5. Winnipeg, Manitoba
Admittedly, the first thing that comes to mind when you think of Winnipeg is its cold winters, but Gord Klassen-Marchildon hails from this city and assures us that the winters are cold but filled with sunny skies.
“You are an eight-hour drive from Minneapolis, Thunder Bar, Thompson, or Regina. The diverse, tough-as-nails people are what keep me coming back.”
Klassen-Marchildon thinks people often retire to Winnipeg to be close to family connections, as there are strong Mennonite, Ukrainian, Polish, and Aboriginal roots in Winnipeg. If it is not heritage you are looking for in retirement, Winnipeg’s low property taxes might help sway your decision. In 2012, the average price for a detached bungalow was $302,896, the average for a condominium was $194,269, and the average for a standard two-storey home was $319,409.
4. Halifax, Nova Scotia
Also a bit on the cold side, Halifax makes the list due to its low taxes and array of community centres. Halifax is one of Canada’s oldest cities and it appeals to young and old because it is easy to walk around. If you are looking to explore new opportunities in retirement, Halifax offers different organizations for seniors to find events or activities they love. Halifax also serves as a great place to garden, fish, or simply join nature walks. In 2012, the average price for a Halifax home was $209,018.
3. Joliette, Quebec
For French-speaking retirees, Joliette is a small town in Quebec, northwest of Montreal. It is easy to walk around and has one of the lowest crime rates in Canada and relatively low property taxes. Similar to other cities in Quebec, Joliette has some quaint aspects to it that make it lovely for strolling around and relaxing in, but it is still within driving distance of Montreal. Joliette is a small town with a population of just over 19,000 people, which gives the municipality an obvious community feeling. Although Joliette would be beautiful to visit, it would not be an ideal retirement destination for those who do not speak French.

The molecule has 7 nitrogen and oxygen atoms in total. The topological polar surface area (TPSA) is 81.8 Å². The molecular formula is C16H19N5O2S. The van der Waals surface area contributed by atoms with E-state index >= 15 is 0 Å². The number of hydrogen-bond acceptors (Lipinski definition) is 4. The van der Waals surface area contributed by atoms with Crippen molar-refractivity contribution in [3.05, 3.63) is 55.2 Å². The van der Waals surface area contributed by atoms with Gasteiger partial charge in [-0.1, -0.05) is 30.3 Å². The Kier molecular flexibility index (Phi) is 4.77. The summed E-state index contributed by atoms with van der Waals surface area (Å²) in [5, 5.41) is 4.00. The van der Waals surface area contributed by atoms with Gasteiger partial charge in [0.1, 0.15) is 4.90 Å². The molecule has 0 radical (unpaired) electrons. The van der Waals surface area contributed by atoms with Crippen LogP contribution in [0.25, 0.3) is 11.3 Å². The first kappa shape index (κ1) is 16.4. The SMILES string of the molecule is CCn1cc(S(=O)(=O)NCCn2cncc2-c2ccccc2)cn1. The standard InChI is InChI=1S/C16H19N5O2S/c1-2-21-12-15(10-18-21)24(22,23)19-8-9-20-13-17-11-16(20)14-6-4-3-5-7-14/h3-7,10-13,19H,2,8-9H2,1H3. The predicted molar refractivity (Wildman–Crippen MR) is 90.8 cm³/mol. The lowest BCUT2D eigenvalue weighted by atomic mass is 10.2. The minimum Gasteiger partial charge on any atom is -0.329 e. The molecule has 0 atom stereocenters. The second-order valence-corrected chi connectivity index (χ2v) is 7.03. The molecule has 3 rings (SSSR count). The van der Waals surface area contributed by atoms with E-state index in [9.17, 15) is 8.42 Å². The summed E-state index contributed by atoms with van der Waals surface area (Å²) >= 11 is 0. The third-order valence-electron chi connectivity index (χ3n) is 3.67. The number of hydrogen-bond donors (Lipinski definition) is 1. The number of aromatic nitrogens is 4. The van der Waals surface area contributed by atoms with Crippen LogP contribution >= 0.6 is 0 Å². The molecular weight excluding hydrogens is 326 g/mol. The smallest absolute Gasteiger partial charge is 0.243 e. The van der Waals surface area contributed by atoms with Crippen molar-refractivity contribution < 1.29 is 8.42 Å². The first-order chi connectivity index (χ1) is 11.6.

2. Victoria, British Columbia
Victoria also has low property taxes and has great access to doctors. Having spent much of her teen years in Victoria, Aly Kelly has great things to say to those contemplating retirement,
“Victoria is perfect for retirement in many ways. It’s a slow pace life of ideal temperatures, encourages an active lifestyle, has a welcoming community, and all in a beautiful setting.”
In 2013, the average price of a standard detached home was $452,115, while bungalows sold for an average of $452,140 and condos averaged $267,000. There are different neighbourhoods surrounding downtown Victoria, all of which offer unique amenities to their inhabitants including North and South Jubilee and Fairfield.
1. Kingston, Ontario
Ranking number one on the list is Kingston, Ontario. Carol Minifie currently lives in Burlington, but she and her husband bought a cottage in Kingston in 2011 and plan on retiring there. She explains, “Kingston itself has a great healthcare system, culture, waterways, and lower cost of living, and it doesn't have the city congestion we have here in Burlington.” She adds that she and her husband wanted the option of being close to a major city like Ottawa, which is only an hour and a half's drive from their cottage.
The average price of all homes in 2013 was $279,339.
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